It’s hard to believe that Denmark’s Lower has been on the blogosphere’s radar since mid-2012. At the time, they broke through with their debut EP, Walk on Heads, an eight-minute blast of dissonance and misanthropy that saw them heralded as the purveyors of the burgeoning Copenhagen punk scene (alongside friends/collaborators Iceage). In the nearly two years since, they’ve toured internationally, dropped a handful of new singles, and carved out a sizable U.S. audience. Next week, all that hard work, blistering noise, and endless travel culminates in the release of their debut album, Seek Warmer Climes, via Matador Records.
Yet, over the last two years, it seems we may not have gotten to know Lower as well as we’d thought. The band jerks at the very notion of the hype that follows them. We thought their music comes from a place of cynicism, but it actually emanates from much nobler sentiments. In an age where so many bands overexpose themselves before the first copy of their debut album hits shelves, Lower are finding ways to truly peel back the layers. This is Lower for the first time, once again.
Drummer Anton Rothstein is, without any offense or asinine stereotypes intended, what I imagine most Danes to be like: thoughtful but reserved. He’s the sort of person who speaks surprisingly great English while apologizing for his own accent or linguistic misunderstandings. Yet, when we talk about Lower’s role as a harbinger of the new punk movement, I can hear him fight back some agitation. To Lower, what they do isn’t anywhere near punk; they’re just a good old-fashioned rock band.
“I think people make the common misconception that we’re a punk band,” he says. “For us, to be a punk band, you have to live a certain way of living and also a certain taste. In fact, I’m the only one in the band who comes from a punk background. But we’re not wearing that same uniform. That would be forcing propaganda on people, and to us that is disgusting. For us, if people want ideas or to express something with the music, that’s for them to do if they want to.”
There’s a notion that punk is all about the here and now, informed by a culture obsessed with knee-jerk reactions made with the most visceral intent possible. That’s still not enough for lower. Punk as a whole is still too predefined and stagnant, and they’re more interested in having the ability to change and shift as they see fit.
“I think I see us more as a contemporary rock band,” Rothstein says. “We make music that is very much made in this day and age, made in that gut and from intuition. So, this music won’t sound that way in a few years, when it’s a different kind of day and age. You can have this radical agenda and play easy-listening synth-pop and still be labeled a punk band.”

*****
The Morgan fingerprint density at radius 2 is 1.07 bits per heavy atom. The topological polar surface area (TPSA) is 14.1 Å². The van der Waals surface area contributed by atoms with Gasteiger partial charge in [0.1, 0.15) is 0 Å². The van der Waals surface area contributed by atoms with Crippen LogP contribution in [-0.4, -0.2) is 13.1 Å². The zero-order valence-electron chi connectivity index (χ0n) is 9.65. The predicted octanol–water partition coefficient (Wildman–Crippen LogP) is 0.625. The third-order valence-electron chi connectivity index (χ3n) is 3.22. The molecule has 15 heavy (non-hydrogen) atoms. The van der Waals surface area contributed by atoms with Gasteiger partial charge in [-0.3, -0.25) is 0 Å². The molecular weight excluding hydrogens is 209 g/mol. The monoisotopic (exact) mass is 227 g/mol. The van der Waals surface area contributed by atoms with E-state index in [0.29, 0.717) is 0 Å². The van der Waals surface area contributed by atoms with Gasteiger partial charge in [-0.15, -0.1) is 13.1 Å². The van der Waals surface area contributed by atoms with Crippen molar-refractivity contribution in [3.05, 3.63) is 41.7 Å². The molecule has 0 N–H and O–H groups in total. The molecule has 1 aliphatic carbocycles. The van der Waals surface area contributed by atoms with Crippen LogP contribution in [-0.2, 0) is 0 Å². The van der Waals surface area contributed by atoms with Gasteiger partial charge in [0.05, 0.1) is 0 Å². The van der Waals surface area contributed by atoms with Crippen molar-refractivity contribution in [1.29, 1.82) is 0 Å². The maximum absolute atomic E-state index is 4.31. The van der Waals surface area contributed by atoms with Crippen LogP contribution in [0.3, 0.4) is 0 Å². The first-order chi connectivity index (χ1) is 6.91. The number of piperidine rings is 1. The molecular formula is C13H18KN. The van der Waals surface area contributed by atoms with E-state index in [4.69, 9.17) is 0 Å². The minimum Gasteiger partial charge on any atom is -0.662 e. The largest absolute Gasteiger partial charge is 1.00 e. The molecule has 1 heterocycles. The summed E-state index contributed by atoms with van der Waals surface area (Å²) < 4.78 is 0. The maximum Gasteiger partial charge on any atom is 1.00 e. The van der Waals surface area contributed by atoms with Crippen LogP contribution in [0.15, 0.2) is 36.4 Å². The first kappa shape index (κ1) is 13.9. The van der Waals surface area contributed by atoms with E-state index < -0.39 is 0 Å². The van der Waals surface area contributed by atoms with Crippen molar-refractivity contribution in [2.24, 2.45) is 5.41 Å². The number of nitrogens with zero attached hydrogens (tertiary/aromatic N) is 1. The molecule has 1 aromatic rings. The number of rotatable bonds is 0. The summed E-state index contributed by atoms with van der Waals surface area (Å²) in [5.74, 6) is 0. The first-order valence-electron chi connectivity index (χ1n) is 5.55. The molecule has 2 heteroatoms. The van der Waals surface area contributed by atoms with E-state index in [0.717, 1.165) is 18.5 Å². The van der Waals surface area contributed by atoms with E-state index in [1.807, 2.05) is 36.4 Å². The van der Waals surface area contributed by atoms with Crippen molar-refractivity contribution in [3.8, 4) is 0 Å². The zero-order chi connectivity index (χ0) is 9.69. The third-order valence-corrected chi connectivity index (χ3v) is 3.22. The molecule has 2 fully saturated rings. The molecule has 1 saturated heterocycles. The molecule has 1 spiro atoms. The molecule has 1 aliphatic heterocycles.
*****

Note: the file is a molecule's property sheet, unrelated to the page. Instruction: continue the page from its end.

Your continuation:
He adds, “I think if you have to assign yourself a genre, you’re almost missing the point. History has a way of repeating itself, and that’s going to come and bite you in the ass. It’s better to ignore labels and to avoid be stagnant and disgusting. We are very much a rock band. We like to emphasized the basic guitar, drums, and vocals. We don’t want to have the special jackets and the punk lyrics. It’s not who we are or what we want to do. We’d consider that being the most commercial thing you could do.”
Still, Rothstein says he understands why people drop bands into these boxes: it’s just easier to neatly identify things. “We’ll have critics say our singer sounds like Ian Curtis or that we’re just a post-punk band,” he says. “I can’t control this, and I just don’t mind. I think that all people’s brains can only handle so much, and that’s why we make these little boxes.”
That’s what Lower is all about: dashing people out of their little boxes. Not only musically and artistically, but in terms of how they see themselves and the world around them. It’s an especially confounding goal given that they say they’re not punk, and yet the very notion of personal freedom is what draws many to punk in the first place.
Punk or not, the band created Warmer Climes with one very specific aim in mind: as frontman Adrian Toubro explained in a press release, “Every song on the record deals in some way with personal development, be it emotional or cosmetic. How to act in different social contexts, and to acclimatize oneself into a given situation without losing face.” Again, one might argue a sociocultural agenda plucked right from the early history of ’80s hardcore. Yet as Rothstein insists, it’s much more New Age than T.S.O.L.